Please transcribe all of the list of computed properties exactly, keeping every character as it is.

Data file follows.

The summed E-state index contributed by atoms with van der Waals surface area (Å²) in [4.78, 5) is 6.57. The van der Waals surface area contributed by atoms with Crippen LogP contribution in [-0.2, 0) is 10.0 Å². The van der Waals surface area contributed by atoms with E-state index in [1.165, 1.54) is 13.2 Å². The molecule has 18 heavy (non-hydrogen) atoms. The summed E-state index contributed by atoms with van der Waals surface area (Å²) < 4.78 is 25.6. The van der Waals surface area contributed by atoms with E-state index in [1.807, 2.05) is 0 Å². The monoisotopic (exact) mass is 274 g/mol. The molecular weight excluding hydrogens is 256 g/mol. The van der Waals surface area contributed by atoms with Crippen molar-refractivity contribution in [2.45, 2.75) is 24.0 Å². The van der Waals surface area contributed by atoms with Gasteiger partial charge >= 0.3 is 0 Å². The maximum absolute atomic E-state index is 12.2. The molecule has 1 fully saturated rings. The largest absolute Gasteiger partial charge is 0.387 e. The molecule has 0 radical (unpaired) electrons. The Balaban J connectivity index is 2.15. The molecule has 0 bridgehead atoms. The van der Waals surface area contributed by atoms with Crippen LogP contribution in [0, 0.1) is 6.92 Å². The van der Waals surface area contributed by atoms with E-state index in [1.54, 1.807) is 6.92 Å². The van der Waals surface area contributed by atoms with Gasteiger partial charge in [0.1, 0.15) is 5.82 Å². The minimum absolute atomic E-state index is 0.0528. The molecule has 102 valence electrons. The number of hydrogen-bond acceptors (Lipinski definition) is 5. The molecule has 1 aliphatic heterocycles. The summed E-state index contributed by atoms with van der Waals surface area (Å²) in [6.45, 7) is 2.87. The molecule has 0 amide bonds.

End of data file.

The summed E-state index contributed by atoms with van der Waals surface area (Å²) in [4.78, 5) is 6.57. The van der Waals surface area contributed by atoms with Crippen LogP contribution in [-0.2, 0) is 10.0 Å². The van der Waals surface area contributed by atoms with E-state index in [1.165, 1.54) is 13.2 Å². The molecule has 18 heavy (non-hydrogen) atoms. The summed E-state index contributed by atoms with van der Waals surface area (Å²) < 4.78 is 25.6. The van der Waals surface area contributed by atoms with E-state index in [1.807, 2.05) is 0 Å². The monoisotopic (exact) mass is 274 g/mol. The molecular weight excluding hydrogens is 256 g/mol. The van der Waals surface area contributed by atoms with Crippen molar-refractivity contribution in [2.45, 2.75) is 24.0 Å². The van der Waals surface area contributed by atoms with Gasteiger partial charge >= 0.3 is 0 Å². The maximum absolute atomic E-state index is 12.2. The molecule has 1 fully saturated rings. The largest absolute Gasteiger partial charge is 0.387 e. The molecule has 0 radical (unpaired) electrons. The Balaban J connectivity index is 2.15. The molecule has 0 bridgehead atoms. The van der Waals surface area contributed by atoms with Crippen LogP contribution in [0, 0.1) is 6.92 Å². The van der Waals surface area contributed by atoms with E-state index in [1.54, 1.807) is 6.92 Å². The van der Waals surface area contributed by atoms with Gasteiger partial charge in [0.1, 0.15) is 5.82 Å². The minimum absolute atomic E-state index is 0.0528. The molecule has 102 valence electrons. The number of hydrogen-bond acceptors (Lipinski definition) is 5. The molecule has 1 aliphatic heterocycles. The summed E-state index contributed by atoms with van der Waals surface area (Å²) in [6.45, 7) is 2.87. The molecule has 0 amide bonds.